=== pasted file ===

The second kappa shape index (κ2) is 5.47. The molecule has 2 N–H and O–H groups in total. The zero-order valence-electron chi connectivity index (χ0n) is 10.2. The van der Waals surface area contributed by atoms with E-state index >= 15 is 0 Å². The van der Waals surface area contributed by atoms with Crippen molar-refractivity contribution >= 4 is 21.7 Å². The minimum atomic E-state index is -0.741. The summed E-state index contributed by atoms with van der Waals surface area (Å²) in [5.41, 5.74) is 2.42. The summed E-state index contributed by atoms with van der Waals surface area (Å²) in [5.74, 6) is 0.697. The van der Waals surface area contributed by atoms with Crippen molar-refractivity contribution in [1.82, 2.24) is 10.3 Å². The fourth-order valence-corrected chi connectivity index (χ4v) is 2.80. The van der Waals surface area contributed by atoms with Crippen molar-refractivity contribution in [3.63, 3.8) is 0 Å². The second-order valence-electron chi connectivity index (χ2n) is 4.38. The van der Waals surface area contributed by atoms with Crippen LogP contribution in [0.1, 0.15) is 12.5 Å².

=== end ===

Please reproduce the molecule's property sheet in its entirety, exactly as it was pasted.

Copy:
The second kappa shape index (κ2) is 5.47. The molecule has 2 N–H and O–H groups in total. The zero-order valence-electron chi connectivity index (χ0n) is 10.2. The van der Waals surface area contributed by atoms with E-state index >= 15 is 0 Å². The van der Waals surface area contributed by atoms with Crippen molar-refractivity contribution >= 4 is 21.7 Å². The minimum atomic E-state index is -0.741. The summed E-state index contributed by atoms with van der Waals surface area (Å²) in [5.41, 5.74) is 2.42. The summed E-state index contributed by atoms with van der Waals surface area (Å²) in [5.74, 6) is 0.697. The van der Waals surface area contributed by atoms with Crippen molar-refractivity contribution in [1.82, 2.24) is 10.3 Å². The fourth-order valence-corrected chi connectivity index (χ4v) is 2.80. The van der Waals surface area contributed by atoms with Crippen molar-refractivity contribution in [3.63, 3.8) is 0 Å². The second-order valence-electron chi connectivity index (χ2n) is 4.38. The van der Waals surface area contributed by atoms with Crippen LogP contribution in [0.1, 0.15) is 12.5 Å².